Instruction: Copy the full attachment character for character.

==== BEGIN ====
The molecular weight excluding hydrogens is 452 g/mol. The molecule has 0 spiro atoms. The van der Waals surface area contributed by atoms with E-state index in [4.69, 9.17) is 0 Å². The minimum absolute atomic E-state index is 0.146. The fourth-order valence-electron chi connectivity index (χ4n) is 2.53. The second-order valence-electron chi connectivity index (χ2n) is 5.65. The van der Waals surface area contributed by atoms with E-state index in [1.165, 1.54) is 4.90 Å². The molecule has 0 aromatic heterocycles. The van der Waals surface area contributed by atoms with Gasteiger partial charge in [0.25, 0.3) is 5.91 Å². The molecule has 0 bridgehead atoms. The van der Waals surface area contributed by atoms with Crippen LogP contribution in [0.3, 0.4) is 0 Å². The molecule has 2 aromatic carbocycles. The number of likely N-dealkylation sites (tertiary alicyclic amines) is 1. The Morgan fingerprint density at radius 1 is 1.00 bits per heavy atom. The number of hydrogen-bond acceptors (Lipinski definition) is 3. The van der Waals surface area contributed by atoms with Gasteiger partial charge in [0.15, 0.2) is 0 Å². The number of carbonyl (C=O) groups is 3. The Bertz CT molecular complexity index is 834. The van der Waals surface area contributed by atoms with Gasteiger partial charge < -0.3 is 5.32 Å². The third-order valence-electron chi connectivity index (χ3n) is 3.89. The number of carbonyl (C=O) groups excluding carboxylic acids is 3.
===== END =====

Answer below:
The molecular weight excluding hydrogens is 452 g/mol. The molecule has 0 spiro atoms. The van der Waals surface area contributed by atoms with E-state index in [4.69, 9.17) is 0 Å². The minimum absolute atomic E-state index is 0.146. The fourth-order valence-electron chi connectivity index (χ4n) is 2.53. The second-order valence-electron chi connectivity index (χ2n) is 5.65. The van der Waals surface area contributed by atoms with E-state index in [1.165, 1.54) is 4.90 Å². The molecule has 0 aromatic heterocycles. The van der Waals surface area contributed by atoms with Gasteiger partial charge in [0.25, 0.3) is 5.91 Å². The molecule has 0 bridgehead atoms. The van der Waals surface area contributed by atoms with Crippen LogP contribution in [0.3, 0.4) is 0 Å². The molecule has 2 aromatic carbocycles. The number of likely N-dealkylation sites (tertiary alicyclic amines) is 1. The Morgan fingerprint density at radius 1 is 1.00 bits per heavy atom. The number of hydrogen-bond acceptors (Lipinski definition) is 3. The van der Waals surface area contributed by atoms with Gasteiger partial charge in [0.15, 0.2) is 0 Å². The number of carbonyl (C=O) groups is 3. The Bertz CT molecular complexity index is 834. The van der Waals surface area contributed by atoms with Gasteiger partial charge < -0.3 is 5.32 Å². The third-order valence-electron chi connectivity index (χ3n) is 3.89. The number of carbonyl (C=O) groups excluding carboxylic acids is 3.